One of the most sought after adventures on the island of Jamaica begins in the pitch black of night, deep in the heart of the Blue Mountains, hiking the Peak. Rising through the mists to 7,402 ft. above sea level is the highest point on the island, Blue Mountain Peak, the site of bragging rights for locals and tourists alike. The Peak is located at the heart of the John Crow and Blue Mountain ranges, now a UNESCO World Heritage site.
Setting foot at the pinnacle of ‘the Peak’ at sunrise and being able to see the mountains of Cuba, 90 miles to the north, is a ‘must do’ on the list for many nature and adventure lovers who visit Jamaica. Being woken up and crawling out of a warm, cozy bed in the middle of the night is well worth it when you do catch that very elusive view. Many have made the hike numerous times and still have yet to glimpse the distant Cuban shores, as the mountains are often wreathed in clouds and a low haze can obscure the view even at the height of summer.
Reaching the Peak is a bit of a journey, long before you even set foot on the actual trail, but well worth it to get to experience rural Jamaica, where the pace is a little slower and a strong sense of community can be felt everywhere.
The tradition is to start the hike at two in the morning, to catch the sunrise from the Peak. So the entire Blue Mountain Peak hike experience often begins with spending the night at one of the hostels nestled deep in the mountains. The most popular place to stay is Whitfield Hall and Hostel, a 200 year old house set on a working coffee farm, one of the elite few producing Blue Mountain Coffee, some of best (and most expensive) coffee in the world. If you’re lucky, you’ll meet owner John Allgrove, who grew up in the area and can regale you with tales of Jamaica over the years, including the fact that he’s only seen Cuba 3 times out of his 80 plus treks up to the Peak! With no electricity, you can immediately unplug from the hustle and bustle of the world, while you talk in the light of traditional Tilley lamps with your companions or others you may meet from all over the world, before heading to bed or your tent to get some rest.
Once you’ve gotten the sleep out of your eyes and are on your way at 2 a.m., the walk to the trailhead makes a great warm up. The stars overhead seem to fill the skies on a clear night, and the crisp, clean air fills your lungs as you start the first and steepest section of the trail. After the first mile, it isn’t as steep, but it can be a little slippery when wet. You’ll soon reach Portland Gap, your last stop to fill bottles and use (very) rustic toilet facilities. This is also where you pay the park fee. Take Jamaican dollars if you can and pay only the ranger. Since no one is there at that time of night, the tradition is to pay on your way down. The trail is straight forward after this and short cuts are discouraged for your own safety. Many have gotten lost thinking they can just cut through, and there are also wild pigs in the areas off the beaten path.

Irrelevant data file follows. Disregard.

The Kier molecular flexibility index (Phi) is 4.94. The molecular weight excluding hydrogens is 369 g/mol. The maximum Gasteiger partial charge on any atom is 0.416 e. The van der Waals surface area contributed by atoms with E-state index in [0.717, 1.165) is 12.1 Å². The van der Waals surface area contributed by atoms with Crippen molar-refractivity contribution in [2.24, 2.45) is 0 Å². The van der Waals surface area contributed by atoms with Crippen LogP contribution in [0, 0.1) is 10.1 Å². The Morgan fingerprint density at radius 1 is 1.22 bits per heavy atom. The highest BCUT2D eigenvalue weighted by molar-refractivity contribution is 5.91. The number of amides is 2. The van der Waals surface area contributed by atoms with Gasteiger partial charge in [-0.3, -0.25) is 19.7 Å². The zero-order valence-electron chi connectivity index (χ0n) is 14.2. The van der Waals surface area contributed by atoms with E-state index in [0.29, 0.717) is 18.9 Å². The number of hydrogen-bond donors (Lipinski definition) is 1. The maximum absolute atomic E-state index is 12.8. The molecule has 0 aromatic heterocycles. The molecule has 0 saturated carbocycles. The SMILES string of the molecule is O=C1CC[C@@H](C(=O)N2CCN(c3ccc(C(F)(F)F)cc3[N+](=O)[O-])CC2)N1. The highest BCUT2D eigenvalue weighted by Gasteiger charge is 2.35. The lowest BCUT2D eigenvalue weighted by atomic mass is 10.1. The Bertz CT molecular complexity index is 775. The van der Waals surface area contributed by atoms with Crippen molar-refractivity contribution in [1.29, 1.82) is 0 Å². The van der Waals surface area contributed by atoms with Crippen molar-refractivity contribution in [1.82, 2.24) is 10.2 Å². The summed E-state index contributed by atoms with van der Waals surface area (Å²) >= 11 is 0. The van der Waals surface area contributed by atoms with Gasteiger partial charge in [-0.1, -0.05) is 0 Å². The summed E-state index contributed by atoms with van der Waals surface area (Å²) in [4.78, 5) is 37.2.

For the last mile of the seemingly never ending switchbacks of ‘Jacob’s Ladder’, you may find yourself racing the sun to try and get to the top, as glimpses of light start to peek through the trees. At the top you’ll see a small cabin in disrepair, take the footpath to the Triangulation Station (a steel frame pyramid surrounding a pillar) and look north to Cuba to get your reward. If not, well, there’s always next time!
The 13 mile trek is usually around seven hours long in total and the views on the way down are breathtaking. The trail passes through an elfin forest of stunted trees, a result of the high altitude. Gradually, the dense, shaded undergrowth of mosses, lichens, ferns, lianas and rich foliage take over and eventually give way to primeval tree ferns, bamboos and shrubs ending at the forest line. Reviews of the hike are filled with the phrase ‘Never Again!’, yet these are often the same people who return year after year, bringing along others to experience Jamaica’s majestic, natural state for themselves for the first time. So, as you check the batteries in your flashlight and question your sanity at 2 a.m., hold on to the thrill you’ll feel at crossing this one off your Jamaica experiences bucket list.
7,402 ft./2,256m above sea level
Sights from the Peak:
Cuba - Sierra Maestra Mountain Range, 90 miles north.
Navy Island and Portland Point, easternmost end of Jamaica.
Town of Mandeville, Manchester.
Santa Cruz Mountains, St. Elizabeth (west)
Hike Time: Avg. 7 Hours
Hike Distance: 13 miles total
Difficulty Level: Intermediate Strenuous Hike
Traditional start time: 2 a.m.
Park Entrance Fee: JMD $200 paid to ranger at Portland Gap (cash only)
Interests: Hiking, Nature, Off The Beaten Track, Rural Jamaica, Birdwatching, Botany.
Hints & Tips:
Call to verify all arrangements (vs. relying on email)
Give a Jamaican contact number eg. your hotel.
There is no sufficient shelter at the Peak itself.
Never take short cuts.
Hire a guide (only use those attached to your tour or lodgings in the area).
Allow time for photo ops.
Don’t miss the chance to taste a fresh brewed cup of Blue Mountain Coffee.
Best Time of Year for the View: Funnily enough the rainy months! April, May, September, October and November the mists burn off before raining again in the afternoon.
Recommended Clothing: Traditional running shoes are sufficient. Dress in layers as you will be chilly at the start, get warm on the hike and it gets cold at the Peak.
Recommended to Take: A good flashlight with spare batteries, protein bars or other light snacks, water and a small thermos with a warm drink.